As the marriage began unraveling, my voice began changing, or perhaps settling into its true position. I started studying with a new teacher who, to my initial resistance, suggested that I might not be a soprano after all. I asked my manager to come to one of our lessons to hear what I was doing, and my teacher had me sing a bit of "Nacqui all'affanno" (I was born into trouble) from Rossini's Cenerentola, a lyric mezzo-soprano role. As I sang, I sensed everyone in the room relax, and I understood that my teacher was right. I was not a soprano, but I had found my place at last.
But as things went from bad to worse in my personal life, I found that I was like a flight attendant who comes to work one day to find that she can't get on the plane. I had believed that singing was all I had in the world, and that, if I gave all my energies to cultivating my abilities as a singer, it would be not only my shield from danger, but even, somehow, my salvation. As my life crumbled around me, the career that I had worked long and hard for, paradoxically, was on the verge of taking off. My mother, who'd initially been reluctant to encourage me, told me quite honestly one day, "This is your time," and she was right; it was the pivotal moment in my singing career. If I put everything I had into it now, I had a chance at success, and possibly success on a high level. If not, well, then, as a prominent conductor told me at the time, "all you'll be known for is what guys you've hooked up with."
As it happened, I found that I couldn't go through with it. After M. moved out, I asked Hans, my manager, to stop sending me on auditions, in spite of the fact that he was getting me very good ones as a mezzo with conductors who were very interested. Just a few days before September 11, 2001, Hans and I had lunch and decided it would be better for both of us if he dropped me from his roster. I continued to work on and perform with my research-performance project, and eventually I went back to school and got my doctorate in voice in a research- and scholarship-heavy program. I had, to all intents and purposes, dropped out. I had willingly become obscure, and, according to some, thrown it all away. I would never be known for anything now, except perhaps by a handful of connoisseurs.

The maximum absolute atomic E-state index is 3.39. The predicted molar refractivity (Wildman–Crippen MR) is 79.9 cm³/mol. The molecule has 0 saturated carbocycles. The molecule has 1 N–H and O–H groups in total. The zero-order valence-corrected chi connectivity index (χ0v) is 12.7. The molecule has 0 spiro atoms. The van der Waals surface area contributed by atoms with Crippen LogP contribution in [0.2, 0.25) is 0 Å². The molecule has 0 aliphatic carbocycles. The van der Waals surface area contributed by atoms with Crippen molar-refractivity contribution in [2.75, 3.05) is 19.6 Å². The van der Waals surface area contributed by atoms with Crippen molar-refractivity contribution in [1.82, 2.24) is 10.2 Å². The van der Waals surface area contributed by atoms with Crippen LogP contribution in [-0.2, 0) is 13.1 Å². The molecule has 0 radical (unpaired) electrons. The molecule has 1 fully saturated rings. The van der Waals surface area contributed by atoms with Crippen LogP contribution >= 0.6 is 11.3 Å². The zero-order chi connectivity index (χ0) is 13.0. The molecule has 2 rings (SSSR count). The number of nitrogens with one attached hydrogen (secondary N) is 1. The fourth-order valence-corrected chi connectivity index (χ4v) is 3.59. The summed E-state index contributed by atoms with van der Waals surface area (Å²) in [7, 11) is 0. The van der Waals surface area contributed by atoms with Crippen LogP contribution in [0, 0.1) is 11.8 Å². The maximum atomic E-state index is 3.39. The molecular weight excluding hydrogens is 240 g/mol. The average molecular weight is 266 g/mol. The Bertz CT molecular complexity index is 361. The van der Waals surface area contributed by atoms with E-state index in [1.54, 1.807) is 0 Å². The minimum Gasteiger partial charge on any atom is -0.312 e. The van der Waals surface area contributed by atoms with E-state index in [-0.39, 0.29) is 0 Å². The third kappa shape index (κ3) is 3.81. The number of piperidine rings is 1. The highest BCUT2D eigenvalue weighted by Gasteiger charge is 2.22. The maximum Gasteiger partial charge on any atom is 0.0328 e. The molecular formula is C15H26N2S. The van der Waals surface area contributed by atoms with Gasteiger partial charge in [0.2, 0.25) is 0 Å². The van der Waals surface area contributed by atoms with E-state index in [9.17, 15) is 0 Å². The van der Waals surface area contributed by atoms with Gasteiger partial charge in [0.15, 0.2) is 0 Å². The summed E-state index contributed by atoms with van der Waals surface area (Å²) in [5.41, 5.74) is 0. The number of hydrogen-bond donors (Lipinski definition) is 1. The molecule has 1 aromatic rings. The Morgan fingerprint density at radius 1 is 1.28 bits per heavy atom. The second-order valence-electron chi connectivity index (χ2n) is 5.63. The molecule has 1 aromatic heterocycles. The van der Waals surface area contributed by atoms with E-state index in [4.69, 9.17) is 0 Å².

I am neither happy nor unhappy about the choice I made, though I am relieved, and sometimes I'm a little wistful. The tremendous freedom I knew when I sang at a high level is something I'm not sure I can manage to put into words; it's like nothing else I've ever experienced, and any singers reading this will know what I'm talking about. I don't know for certain if I made the right decision in walking away from my career, but I know that singing would never have saved me from the world or from myself, and that, in some way, my singing was inextricably tangled up with my moral failure, or at least it seemed to be. But my voice teacher told me once that her florist, who used to come and arrange fresh flowers in her studio sometimes during my lessons, asked her about me once when I hadn't been back for a while: "Where is that girl? I need her voice. Her voice is so . . . consoling."
If that is still so, it is my only good reason for singing now.
Above: Spanish mezzo-soprano Conchita Supervia (1895-1936).